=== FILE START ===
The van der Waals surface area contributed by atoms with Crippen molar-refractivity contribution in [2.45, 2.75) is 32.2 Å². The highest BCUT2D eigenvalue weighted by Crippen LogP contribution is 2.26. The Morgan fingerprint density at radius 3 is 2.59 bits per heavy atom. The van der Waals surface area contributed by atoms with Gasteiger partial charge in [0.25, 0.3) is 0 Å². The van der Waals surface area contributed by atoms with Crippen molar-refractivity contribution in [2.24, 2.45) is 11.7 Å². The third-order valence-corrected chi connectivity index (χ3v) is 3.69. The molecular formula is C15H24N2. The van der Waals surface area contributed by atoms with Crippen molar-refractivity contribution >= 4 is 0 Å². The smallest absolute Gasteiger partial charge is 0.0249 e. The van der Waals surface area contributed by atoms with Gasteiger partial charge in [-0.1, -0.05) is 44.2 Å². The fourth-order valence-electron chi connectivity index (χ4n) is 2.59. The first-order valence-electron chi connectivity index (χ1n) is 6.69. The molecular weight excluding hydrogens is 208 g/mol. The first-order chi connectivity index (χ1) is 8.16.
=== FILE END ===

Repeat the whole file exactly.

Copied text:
The van der Waals surface area contributed by atoms with Crippen molar-refractivity contribution in [2.45, 2.75) is 32.2 Å². The highest BCUT2D eigenvalue weighted by Crippen LogP contribution is 2.26. The Morgan fingerprint density at radius 3 is 2.59 bits per heavy atom. The van der Waals surface area contributed by atoms with Gasteiger partial charge in [0.25, 0.3) is 0 Å². The van der Waals surface area contributed by atoms with Crippen molar-refractivity contribution in [2.24, 2.45) is 11.7 Å². The third-order valence-corrected chi connectivity index (χ3v) is 3.69. The molecular formula is C15H24N2. The van der Waals surface area contributed by atoms with Crippen molar-refractivity contribution >= 4 is 0 Å². The smallest absolute Gasteiger partial charge is 0.0249 e. The van der Waals surface area contributed by atoms with Gasteiger partial charge in [-0.1, -0.05) is 44.2 Å². The fourth-order valence-electron chi connectivity index (χ4n) is 2.59. The first-order valence-electron chi connectivity index (χ1n) is 6.69. The molecular weight excluding hydrogens is 208 g/mol. The first-order chi connectivity index (χ1) is 8.16.